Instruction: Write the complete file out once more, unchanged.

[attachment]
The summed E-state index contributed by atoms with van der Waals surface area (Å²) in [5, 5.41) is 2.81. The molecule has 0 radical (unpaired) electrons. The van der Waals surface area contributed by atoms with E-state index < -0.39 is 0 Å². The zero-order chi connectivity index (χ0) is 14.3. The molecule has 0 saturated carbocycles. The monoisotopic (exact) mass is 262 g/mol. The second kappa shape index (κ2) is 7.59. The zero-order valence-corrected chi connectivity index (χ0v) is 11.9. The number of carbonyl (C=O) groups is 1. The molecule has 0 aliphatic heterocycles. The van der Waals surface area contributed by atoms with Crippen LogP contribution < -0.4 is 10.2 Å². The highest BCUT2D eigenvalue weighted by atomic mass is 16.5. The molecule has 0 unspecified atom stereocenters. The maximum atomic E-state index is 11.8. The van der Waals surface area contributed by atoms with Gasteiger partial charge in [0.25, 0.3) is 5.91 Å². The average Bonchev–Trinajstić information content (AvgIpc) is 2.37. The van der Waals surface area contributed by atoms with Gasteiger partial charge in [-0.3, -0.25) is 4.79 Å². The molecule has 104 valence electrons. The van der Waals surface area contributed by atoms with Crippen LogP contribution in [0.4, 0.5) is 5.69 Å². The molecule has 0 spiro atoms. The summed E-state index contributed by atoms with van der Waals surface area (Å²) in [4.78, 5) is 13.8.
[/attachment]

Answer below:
The summed E-state index contributed by atoms with van der Waals surface area (Å²) in [5, 5.41) is 2.81. The molecule has 0 radical (unpaired) electrons. The van der Waals surface area contributed by atoms with E-state index < -0.39 is 0 Å². The zero-order chi connectivity index (χ0) is 14.3. The molecule has 0 saturated carbocycles. The monoisotopic (exact) mass is 262 g/mol. The second kappa shape index (κ2) is 7.59. The zero-order valence-corrected chi connectivity index (χ0v) is 11.9. The number of carbonyl (C=O) groups is 1. The molecule has 0 aliphatic heterocycles. The van der Waals surface area contributed by atoms with Crippen LogP contribution < -0.4 is 10.2 Å². The highest BCUT2D eigenvalue weighted by atomic mass is 16.5. The molecule has 0 unspecified atom stereocenters. The maximum atomic E-state index is 11.8. The van der Waals surface area contributed by atoms with Gasteiger partial charge in [0.25, 0.3) is 5.91 Å². The average Bonchev–Trinajstić information content (AvgIpc) is 2.37. The van der Waals surface area contributed by atoms with Gasteiger partial charge in [-0.3, -0.25) is 4.79 Å². The molecule has 104 valence electrons. The van der Waals surface area contributed by atoms with Crippen LogP contribution in [0.4, 0.5) is 5.69 Å². The molecule has 0 spiro atoms. The summed E-state index contributed by atoms with van der Waals surface area (Å²) in [4.78, 5) is 13.8.